Introduction: Immunization remains an important public health intervention. Morbidity and mortality caused by vaccine-preventable diseases are still high in developing countries. We aimed to assess the immunization coverage among children 12-59 months old attending our pediatric outpatient clinic and determined the impact of socioeconomic status and parental education level on the utilization of immunization services. Materials and Methods: This was a cross-sectional study in under-fives attending the pediatric outpatient clinic over a 1-month period. A questionnaire was used to collect information on demography, immunization, parental occupation and level of education, and reasons for not completing immunization. Results: Of the 223 children enrolled, 121 (54.3%) were male and 102 (45.7%) were female. One hundred three (46.2%) were fully immunized, while 120 (53.8%) were not. More males were fully immunized; however, this was not significant (χ2 = 0.606, P = 0.436). The majority (65%) of the patients belonged to the lower socioeconomic class; socioeconomic status was associated with immunization status (χ2 =10.460, P = 0.005). The level of education of both parents was also significantly associated with immunization status [father (χ2 = 14.134, P = 0.000), mother (χ2 = 21.507, P = 0.000)]. The main reasons for not completing immunization were ignorance of when to go back for the next dose, lack of approval by the father, the child being ill, and the mother traveling with the child. Conclusion: A large proportion of children was not fully immunized. Poor educational and socioeconomic statuses of the parents were some of the major reasons identified. Intensive community sensitization and awareness programs should include both religious and traditional leaders so as to reverse this situation.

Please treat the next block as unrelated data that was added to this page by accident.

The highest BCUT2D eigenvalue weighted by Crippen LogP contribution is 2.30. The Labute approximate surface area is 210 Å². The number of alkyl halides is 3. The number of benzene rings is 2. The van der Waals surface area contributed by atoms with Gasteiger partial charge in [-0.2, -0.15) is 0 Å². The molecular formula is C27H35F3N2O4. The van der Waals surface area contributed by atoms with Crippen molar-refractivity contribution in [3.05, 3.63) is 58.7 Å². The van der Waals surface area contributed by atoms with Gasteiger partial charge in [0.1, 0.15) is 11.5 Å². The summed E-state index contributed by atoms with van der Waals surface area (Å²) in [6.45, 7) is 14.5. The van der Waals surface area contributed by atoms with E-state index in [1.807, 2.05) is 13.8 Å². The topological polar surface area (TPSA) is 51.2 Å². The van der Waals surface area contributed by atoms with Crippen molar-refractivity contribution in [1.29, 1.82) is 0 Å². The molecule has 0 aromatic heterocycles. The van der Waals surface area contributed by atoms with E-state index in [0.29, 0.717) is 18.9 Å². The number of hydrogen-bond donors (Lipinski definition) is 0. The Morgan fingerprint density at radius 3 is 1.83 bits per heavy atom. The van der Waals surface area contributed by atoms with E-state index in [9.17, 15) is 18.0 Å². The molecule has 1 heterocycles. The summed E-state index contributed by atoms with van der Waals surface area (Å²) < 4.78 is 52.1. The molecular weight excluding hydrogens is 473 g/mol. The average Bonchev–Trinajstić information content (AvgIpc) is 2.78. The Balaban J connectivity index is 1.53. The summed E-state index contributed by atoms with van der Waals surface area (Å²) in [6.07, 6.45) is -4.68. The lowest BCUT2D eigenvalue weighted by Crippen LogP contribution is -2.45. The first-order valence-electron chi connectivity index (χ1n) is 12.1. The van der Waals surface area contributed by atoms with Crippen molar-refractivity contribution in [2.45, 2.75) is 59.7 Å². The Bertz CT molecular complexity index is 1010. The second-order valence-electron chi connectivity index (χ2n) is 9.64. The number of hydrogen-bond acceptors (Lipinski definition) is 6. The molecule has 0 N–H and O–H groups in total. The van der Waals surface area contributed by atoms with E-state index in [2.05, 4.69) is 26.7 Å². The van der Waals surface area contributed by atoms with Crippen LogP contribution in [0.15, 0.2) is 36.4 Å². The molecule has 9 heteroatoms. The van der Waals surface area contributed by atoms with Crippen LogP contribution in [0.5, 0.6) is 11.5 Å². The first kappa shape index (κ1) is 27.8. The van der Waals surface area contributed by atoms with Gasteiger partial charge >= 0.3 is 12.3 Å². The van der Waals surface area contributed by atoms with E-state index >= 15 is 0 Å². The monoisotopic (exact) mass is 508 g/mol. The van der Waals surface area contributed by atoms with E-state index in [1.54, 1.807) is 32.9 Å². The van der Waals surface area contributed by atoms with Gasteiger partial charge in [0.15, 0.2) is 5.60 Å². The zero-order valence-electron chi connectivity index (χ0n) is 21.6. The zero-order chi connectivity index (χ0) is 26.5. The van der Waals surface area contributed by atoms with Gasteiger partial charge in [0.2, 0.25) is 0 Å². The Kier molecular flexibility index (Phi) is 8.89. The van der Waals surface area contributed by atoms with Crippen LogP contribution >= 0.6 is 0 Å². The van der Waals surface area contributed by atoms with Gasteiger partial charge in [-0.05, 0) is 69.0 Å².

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Predictive indices of empirical clinical diagnosis of malaria among under-five febrile children attending paediatric outpatient clinic
Hassan A Elechi, Adamu I Rabasa, Muhammad A Alhaji, Muhammad F Bashir, Lawan M Bukar, Umoru M Askira
March-April 2015, 8(2):28-33
DOI:10.4103/1755-6783.157275